Homesteading and Livestock

Self-reliance and sustainability in the 21st century.

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Looking Ahead

9/19/2011 11:01:32 AM

Tags: D Acres Permaculture Farm, Bethann Weick, cold frames, fall gardens, greens

LettuceDuring the growing season, seeding salad greens is a weekly task. A mix of greens is a staple of our meal so long as the ground is free of snow: It is assumed that boxes of salad will crowd our fridge, that seed packets will accompany us about the work day, and that the simple act of seeding new blocks of ‘Merlot,’ ‘Tango,’ ‘Lollo di Vino,’ ‘Dark Lollo Rossa,’ and ‘Revolution’ lettuces will be an automatic task consuming a portion of our time each week.  For such a simple process, the rewards are tasty, healthful, and colorful.  

Last week, however, saw a significant change in events.   

Last week, you see, we began to seed into cold frames. Cold frames are a simple piece of garden technology. A wooden box with a pane of glass or sheet of plastic covering its top, angled into the sun, a cold frame works like a mini-greenhouse. It creates a microclimate that offers protection to fragile plants like, in this case, lettuce.   

Now, sure, the nights are cooling off, but the summer heat is still hanging on to its banker’s hours. We’re not approaching frost weather quite yet. So for now, our cold frames are sitting wide open, the seeds not requiring additional heat beyond what the August sun continues to offer. But in planting these tiny lettuce seeds now, we’re looking ahead to when these greens will reach our plates. I can write with fair certainty that the leaves will have changed, “cool” will be replaced by “cold” in our daily descriptors, and frost will be upon us. Lettuce is no Herculean food – none of the above appeals to such plants in the least.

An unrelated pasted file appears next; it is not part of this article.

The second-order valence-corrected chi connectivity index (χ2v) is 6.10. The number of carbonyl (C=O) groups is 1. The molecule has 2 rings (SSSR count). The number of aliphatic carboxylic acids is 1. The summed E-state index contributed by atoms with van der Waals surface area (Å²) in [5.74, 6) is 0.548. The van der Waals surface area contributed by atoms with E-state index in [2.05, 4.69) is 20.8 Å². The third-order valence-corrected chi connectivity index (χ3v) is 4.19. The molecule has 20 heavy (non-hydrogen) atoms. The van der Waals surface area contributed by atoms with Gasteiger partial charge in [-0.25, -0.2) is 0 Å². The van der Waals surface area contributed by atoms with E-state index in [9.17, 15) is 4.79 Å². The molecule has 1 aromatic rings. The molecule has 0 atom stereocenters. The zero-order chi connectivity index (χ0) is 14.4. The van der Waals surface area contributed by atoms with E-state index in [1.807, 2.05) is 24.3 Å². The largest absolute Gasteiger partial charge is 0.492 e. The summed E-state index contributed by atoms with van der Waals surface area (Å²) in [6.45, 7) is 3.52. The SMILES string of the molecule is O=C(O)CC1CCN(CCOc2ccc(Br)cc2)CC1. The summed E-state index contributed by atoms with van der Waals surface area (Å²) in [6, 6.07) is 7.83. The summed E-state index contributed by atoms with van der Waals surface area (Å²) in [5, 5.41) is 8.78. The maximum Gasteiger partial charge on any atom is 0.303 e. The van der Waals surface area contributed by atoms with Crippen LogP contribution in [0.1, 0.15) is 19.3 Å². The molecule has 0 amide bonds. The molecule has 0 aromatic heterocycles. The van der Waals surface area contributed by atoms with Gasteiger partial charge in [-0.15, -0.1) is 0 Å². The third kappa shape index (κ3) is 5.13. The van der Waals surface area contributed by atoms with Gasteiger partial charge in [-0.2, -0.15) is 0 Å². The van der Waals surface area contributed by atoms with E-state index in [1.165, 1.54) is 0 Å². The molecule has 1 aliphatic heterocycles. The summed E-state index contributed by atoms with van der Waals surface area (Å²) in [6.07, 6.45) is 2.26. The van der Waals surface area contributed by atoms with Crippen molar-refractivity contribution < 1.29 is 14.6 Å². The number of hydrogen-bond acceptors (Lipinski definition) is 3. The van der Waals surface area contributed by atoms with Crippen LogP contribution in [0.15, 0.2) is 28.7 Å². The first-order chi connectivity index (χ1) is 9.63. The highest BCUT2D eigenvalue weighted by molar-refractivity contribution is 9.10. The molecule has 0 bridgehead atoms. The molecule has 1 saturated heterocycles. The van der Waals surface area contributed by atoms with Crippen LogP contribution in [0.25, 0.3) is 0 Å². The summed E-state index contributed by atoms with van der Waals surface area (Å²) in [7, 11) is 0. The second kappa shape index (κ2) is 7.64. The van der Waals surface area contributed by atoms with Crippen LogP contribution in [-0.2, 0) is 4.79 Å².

So with the use of cold frames, we can protect such plants and thereby extend our growing season.  It’s a wonderful treat to have the flavors of summer linger into the autumnal months and, equally exciting, cold frames offer a simple, easy, do-it-yourself opportunity for you to do the same.   

Salvage an old glass door at the dump, or make use of that old plastic sheeting in your garage.  Building a cold frame doesn’t require fancy materials; nothing beyond the above, some wood, and screws to put it all together.   

Keep it basic. And light. Because cold frames are useful for more than just fall lettuce, and once you build one (or two, or more), you’ll find you’ll want to move it around season to season, for a host of different garden purposes.  For example, come this time of year, you’ll also want to think of fall broccoli plants…or perhaps you’ve got some top-notch Swiss chard you’ll want to protect come the first frost. (Not to mention how essential cold frames are for getting an early start in the garden come springtime.) 

Don’t wait, jump onto this project while it’s fresh in your mind. A little work now will earn you garden dividends for seasons to come. And your palate will reap the rewards in just a couple of months’ time.   

Photo Credit: Fotolia/imagesef



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